Re: On Watching America from Britain

by Charles C. W. Cooke

In response to my earlier post, a reader writes:

As an American undergraduate in Britain I’ve now, for the past couple years, had little choice but to spend large chunks of my year “watching America from Britain.” 

Which is why I was a bit surprised by how much you downplayed the fundamental lack of understanding among British news media (and, ipso facto, the British public at large) as to how American government and politics work.

The BBC does a good job of covering the horse race, but makes virtually no effort to explain primaries, the federal system, the constitution, and, especially detrimental for British viewers, the difference between the party system in the US and UK. Not ideologically, that is understood (to a point) but organizationally. This, in my experience, has a profound effect on the outlook of Britons.

Even among Oxford historians and PPEists, who are, in theory, spending some part of their course studying American government, I am still met, as a republican, with “what do you think of Sarah Palin?” or “crazy republican du jour.” As if, say, Christine O’Donnell were a major force in the party. Because they are used to British parties where no one, not even the most junior back bencher, can claim the party mantle without total support of what Americans would call “the establishment” one is left to wonder why the British follow primaries at all when they very rarely understand what they are or how they work.

None of this is helped by the strong impression that the BBCs political neutrality stops at the waters edge.

My conclusion so far is that it’s essentially for entertainment. My friends seem to follow American politics in the British press in precisely the same way they read about American celebrities in the Daily Mail: either to bask in the glamour of Obama, or laugh at the antics of those hill billies on the right.

The only exception I can see is in the Telegraph, where people like Daniel Hannan have done the Lord’s work preaching the Gospel according Jefferson, Hamilton, Madison, and Adams.

Perhaps being raised in the UK you disagree, but I nonetheless find British treatment of American politics to be a continual source of annoyance, rather than enlightenment. Without any treatment of the fundamentals, the horse race remains just so much melodrama devoid of context. All this despite, as you noted, the volume of coverage.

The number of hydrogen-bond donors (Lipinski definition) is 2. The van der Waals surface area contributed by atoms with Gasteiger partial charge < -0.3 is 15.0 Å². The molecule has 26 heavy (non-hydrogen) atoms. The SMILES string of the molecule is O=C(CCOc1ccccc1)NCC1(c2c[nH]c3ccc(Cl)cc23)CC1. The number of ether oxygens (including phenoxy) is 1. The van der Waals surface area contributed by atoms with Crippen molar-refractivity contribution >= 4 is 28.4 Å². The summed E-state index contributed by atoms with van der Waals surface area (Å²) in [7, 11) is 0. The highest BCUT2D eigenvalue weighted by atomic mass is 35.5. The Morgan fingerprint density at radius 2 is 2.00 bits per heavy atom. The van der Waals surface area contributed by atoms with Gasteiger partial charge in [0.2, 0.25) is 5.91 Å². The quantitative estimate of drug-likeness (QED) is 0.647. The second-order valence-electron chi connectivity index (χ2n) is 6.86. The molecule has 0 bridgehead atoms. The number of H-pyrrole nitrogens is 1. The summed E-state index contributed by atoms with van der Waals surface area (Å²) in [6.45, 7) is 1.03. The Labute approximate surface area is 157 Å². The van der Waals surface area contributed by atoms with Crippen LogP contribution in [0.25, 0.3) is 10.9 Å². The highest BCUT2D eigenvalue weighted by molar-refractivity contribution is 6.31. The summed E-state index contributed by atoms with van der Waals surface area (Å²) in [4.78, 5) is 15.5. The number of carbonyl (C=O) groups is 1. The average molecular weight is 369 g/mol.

Having been raised in the UK, I don’t disagree with this at all. In fact, I think that it is spot on. As I wrote earlier, “One ugly consequence . . . is that the British generally hold strong opinions about American politics, without the deeper framework around which to hang the swathes of information that they have been fed.” The most pronounced result of this is to conclude that the president is in fact a prime minister with his own airplane, and thus can anything that he wishes to do. There is never any mention of Congress, or of the constitutional limitations on presidential power. (Although, in time, perhaps the British will be spared having to learn about these.)

It is optimistic to expect a country largely apathetic to its own political details to pay much attention to the chapter and verse of another’s — however much of it they are fed. The question thus becomes whether or not it is a positive thing to be provided with such coverage, even if the viewers don’t really know what to make of it. On balance, my answer is that I’d prefer flawed, even melodramatic coverage of the United States to none at all. Alistair Cooke, how we need you now!

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